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Isaiah 9:1-4

The people of Isaiah seem to be on the cusp of a new dawning reality. It is so close now that they can almost grasp it– or rather, be grasped by it– and it all feels like very, very good news.


The text gives a strong sense of the “before” for the people of God. They were “those who were in anguish” (v. 1). The ones who “walked in darkness” and “lived in a land of deep darkness” (v. 2). They bore a “yoke of burden” with a “bar across their shoulders” and knew the “rod of their oppressor” (v. 4).


At this point in their history the people of God have split into two nations, the Northern Kingdom of Israel and the Southern Kingdom of Judah. Isaiah is sent by God as a prophet to Judah, approximately 150 years before they would be hauled into exile. They’ve had a king ruling for a few centuries at this point, though always with varying degrees of faithfulness to God and geo-political safety.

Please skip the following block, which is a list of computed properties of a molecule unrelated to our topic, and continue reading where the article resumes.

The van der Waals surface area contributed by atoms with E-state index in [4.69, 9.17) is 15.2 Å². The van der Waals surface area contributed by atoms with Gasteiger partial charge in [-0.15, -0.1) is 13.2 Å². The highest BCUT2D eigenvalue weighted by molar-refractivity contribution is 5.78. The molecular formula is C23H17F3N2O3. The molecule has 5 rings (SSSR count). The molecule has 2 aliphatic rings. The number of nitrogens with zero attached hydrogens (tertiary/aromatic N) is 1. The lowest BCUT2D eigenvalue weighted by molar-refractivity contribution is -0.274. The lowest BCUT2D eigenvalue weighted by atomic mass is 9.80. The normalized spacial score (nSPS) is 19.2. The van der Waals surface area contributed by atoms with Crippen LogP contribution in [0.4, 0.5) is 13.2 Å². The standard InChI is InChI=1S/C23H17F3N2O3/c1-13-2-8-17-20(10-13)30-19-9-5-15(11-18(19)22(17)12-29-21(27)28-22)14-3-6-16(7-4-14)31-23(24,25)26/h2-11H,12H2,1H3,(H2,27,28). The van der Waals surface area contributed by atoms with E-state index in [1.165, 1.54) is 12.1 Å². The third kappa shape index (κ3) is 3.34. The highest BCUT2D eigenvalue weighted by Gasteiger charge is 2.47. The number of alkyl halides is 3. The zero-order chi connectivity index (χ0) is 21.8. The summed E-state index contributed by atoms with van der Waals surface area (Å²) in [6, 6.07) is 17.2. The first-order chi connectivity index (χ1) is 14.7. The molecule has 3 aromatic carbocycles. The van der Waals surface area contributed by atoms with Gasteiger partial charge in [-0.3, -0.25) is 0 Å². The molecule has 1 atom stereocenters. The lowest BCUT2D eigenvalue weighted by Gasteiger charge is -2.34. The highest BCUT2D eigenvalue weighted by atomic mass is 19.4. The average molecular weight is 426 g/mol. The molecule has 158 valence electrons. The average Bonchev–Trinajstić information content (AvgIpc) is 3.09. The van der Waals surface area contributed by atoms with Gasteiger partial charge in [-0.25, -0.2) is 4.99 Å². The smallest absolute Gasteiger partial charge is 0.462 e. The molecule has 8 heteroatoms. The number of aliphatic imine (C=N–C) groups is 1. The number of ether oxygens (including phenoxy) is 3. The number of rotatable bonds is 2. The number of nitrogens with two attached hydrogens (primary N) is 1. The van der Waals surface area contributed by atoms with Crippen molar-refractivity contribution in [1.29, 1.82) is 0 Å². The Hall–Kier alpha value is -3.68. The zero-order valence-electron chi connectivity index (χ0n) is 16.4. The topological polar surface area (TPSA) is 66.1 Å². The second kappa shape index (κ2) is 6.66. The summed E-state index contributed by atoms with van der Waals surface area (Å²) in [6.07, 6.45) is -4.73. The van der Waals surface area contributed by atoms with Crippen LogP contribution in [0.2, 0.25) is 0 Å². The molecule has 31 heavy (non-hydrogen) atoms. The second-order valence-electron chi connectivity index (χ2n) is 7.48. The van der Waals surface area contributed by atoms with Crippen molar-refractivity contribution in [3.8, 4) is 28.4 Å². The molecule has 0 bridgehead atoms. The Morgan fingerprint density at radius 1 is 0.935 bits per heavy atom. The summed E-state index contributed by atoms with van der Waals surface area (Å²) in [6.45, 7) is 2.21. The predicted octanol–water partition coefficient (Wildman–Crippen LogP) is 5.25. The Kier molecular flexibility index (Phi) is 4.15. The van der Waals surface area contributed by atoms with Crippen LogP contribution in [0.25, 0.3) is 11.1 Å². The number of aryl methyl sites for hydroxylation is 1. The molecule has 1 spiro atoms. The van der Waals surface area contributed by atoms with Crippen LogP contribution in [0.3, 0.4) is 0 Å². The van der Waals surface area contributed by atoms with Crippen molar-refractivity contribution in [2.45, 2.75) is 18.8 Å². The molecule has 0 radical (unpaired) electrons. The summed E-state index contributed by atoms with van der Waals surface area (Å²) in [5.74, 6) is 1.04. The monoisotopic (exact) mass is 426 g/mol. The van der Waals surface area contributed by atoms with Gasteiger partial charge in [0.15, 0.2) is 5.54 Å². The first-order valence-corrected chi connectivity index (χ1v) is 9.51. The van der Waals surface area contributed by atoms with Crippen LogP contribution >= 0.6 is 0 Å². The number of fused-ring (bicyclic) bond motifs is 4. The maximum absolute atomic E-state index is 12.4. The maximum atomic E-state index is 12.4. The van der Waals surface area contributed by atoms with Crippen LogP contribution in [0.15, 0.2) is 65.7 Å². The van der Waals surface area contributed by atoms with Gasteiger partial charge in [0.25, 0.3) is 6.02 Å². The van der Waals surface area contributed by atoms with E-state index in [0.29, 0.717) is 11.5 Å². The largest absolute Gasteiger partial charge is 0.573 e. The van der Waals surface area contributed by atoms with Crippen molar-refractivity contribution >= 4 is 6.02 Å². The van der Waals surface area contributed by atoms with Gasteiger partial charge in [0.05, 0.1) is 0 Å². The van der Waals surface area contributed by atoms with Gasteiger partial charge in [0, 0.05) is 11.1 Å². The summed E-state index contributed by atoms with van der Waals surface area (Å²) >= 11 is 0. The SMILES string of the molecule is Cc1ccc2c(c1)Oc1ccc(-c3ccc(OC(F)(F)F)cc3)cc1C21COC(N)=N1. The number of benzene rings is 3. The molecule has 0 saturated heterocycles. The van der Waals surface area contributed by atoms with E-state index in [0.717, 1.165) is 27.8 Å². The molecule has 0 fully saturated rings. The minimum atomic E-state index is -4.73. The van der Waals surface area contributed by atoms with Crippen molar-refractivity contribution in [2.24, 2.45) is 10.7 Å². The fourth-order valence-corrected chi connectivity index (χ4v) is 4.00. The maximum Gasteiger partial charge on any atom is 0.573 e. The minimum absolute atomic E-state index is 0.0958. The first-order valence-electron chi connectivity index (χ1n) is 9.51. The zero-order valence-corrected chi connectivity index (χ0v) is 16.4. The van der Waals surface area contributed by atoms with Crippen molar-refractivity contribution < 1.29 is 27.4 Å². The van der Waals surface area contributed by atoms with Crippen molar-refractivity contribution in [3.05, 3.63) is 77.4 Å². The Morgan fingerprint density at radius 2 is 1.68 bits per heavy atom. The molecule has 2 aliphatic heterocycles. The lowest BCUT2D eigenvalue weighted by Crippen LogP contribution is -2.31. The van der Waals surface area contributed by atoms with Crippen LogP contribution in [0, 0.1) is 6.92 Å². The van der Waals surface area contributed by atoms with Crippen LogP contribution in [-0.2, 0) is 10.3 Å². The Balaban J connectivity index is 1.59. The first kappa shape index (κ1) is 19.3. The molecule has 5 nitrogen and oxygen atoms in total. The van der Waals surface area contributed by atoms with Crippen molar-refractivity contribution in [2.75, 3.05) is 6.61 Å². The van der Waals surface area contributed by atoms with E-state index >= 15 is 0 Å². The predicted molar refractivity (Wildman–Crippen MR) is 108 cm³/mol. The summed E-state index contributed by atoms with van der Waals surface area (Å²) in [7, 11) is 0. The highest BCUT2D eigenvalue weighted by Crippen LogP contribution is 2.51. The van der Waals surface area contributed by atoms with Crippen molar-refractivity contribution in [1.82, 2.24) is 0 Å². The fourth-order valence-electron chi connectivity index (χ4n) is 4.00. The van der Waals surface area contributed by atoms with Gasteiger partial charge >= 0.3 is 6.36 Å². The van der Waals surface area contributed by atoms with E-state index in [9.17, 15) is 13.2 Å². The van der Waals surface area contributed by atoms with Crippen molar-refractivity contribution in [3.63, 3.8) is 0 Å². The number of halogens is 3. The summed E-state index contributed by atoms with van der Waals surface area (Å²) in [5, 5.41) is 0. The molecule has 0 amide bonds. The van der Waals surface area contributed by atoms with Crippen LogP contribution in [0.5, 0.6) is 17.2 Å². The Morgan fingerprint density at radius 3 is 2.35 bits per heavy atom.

The most recent king, King Ahaz, reigned for 16 years. Of his reign, 2 Chronicles 28:1-4 says, “He did not do what was right in the sight of the LORD, as his ancestor David had done,” and “made cast images for the Baals” and participated in child sacrifices and other sacrifices to neighboring deities. During his reign thousands of people would be killed by neighboring nations, with many others taken as captives. Out of fear, King Ahaz asked for help from Assyria, but God allowed Assyria to overtake Judah because of King Ahaz’s idolatry. If that all wasn’t bad enough, he even closed up the temple. In the eyes of scripture, he was a trainwreck. His unfaithfulness to God and God’s way led to the anguish, darkness, and oppression of God’s people.


We see this most clearly in verse 2 which includes two different words that describe what people were experiencing. First, the people walked in darkness,